A Psychological Strategy for Alternative Human Development : India's Performance Since Independence

Prayag Mehta, Sage, 1998, 252 p, tables, ISBN : 8170367115, $23.00 (Includes free airmail shipping)

Contents: Preface. 1. Human development in India. 2. Behavioural tendencies in state functioning and in management of programmes. 3. Government, bureaucracy and human development. 4. Goals of human development: need for structural and behavioural changes. 5. Accelerating human development: the need for active state interventions. 6. Public activism for human development. 7. Democratisation and human development: a psychological strategy for alternative action. Appendix. Bibliography. Index.

"In this comprehensive and authoritative work, Professor Prayag Mehta identifies a large number of inter-related issues which affect human development in India. Wide-ranging fieldwork supported by appropriate data form the backdrop for detailed discussions of the country's programmes for poverty alleviation, health care, literacy, primary education, and for protecting forests and the environment.

"Professor Mehta's analysis points towards certain dysfunctional systemic tendencies as the major culprits for the faulty implementation of these otherwise laudable programmes for social development. These include behavioural patterns induced by the traditional values of superordination and subordination entrenched in India's social fabric and administrative system; the tradition of paternalistic authoritarianism on the part of administrators; and excessive bureaucratisation. Instead of empowering the people, these tendencies have the effect of sapping their energies, engendering low self-esteem and alienating them.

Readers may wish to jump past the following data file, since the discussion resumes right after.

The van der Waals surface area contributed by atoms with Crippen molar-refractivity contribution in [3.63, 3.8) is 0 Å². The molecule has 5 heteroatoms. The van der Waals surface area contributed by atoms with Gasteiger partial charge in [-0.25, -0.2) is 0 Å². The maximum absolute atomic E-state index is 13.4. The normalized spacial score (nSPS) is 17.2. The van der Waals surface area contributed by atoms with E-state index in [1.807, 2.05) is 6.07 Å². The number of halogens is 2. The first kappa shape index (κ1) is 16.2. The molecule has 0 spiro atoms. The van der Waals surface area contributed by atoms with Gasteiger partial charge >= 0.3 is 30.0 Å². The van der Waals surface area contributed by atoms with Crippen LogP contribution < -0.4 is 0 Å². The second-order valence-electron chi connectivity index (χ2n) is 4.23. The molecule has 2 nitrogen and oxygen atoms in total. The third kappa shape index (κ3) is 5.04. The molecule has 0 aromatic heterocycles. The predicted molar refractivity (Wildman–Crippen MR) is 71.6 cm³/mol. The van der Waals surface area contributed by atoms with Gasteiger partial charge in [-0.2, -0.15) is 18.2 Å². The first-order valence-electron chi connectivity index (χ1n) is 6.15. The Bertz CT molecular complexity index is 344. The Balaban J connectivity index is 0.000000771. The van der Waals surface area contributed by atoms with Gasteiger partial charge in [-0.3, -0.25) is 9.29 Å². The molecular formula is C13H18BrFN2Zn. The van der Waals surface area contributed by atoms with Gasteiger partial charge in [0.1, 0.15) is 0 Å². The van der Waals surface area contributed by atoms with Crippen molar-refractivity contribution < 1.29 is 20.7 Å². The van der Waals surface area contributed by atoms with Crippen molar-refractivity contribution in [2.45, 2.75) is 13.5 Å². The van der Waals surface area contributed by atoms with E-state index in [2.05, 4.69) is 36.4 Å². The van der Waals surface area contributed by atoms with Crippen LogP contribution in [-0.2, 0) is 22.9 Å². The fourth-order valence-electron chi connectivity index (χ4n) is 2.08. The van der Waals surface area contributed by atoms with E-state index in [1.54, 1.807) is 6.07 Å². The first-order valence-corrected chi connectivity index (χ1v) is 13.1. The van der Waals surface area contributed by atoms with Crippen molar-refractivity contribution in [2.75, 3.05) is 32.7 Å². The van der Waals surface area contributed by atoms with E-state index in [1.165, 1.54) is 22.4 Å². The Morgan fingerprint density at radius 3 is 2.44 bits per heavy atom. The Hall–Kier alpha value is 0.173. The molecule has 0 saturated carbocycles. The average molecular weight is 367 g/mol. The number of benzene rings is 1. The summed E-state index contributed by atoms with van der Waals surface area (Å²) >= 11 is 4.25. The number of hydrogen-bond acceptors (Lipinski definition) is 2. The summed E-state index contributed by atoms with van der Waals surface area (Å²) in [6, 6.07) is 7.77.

"The author concludes his study by suggesting ways of improving the country's human development record. He propounds an alternative psychological strategy to bring about far-reaching structural and behavioural changes. This approach is designed to develop capability amongst the vulnerable and to inculcate positive self-concepts in order to liberate the creative energies of the people. He does not, however, exclude the state and proposes ways to achieve a happy marriage between social mobilisation and active state intervention so as to accelerate the socio-economic development of the country.

"This important and timely book will be essential reading for scholars in the fields of political science, management, education, psychology, behavioural sciences, development studies, public administration and activists involved with grassroots development."

[Prayag Mehta is Director, Participation and Development Centre, New Delhi.]

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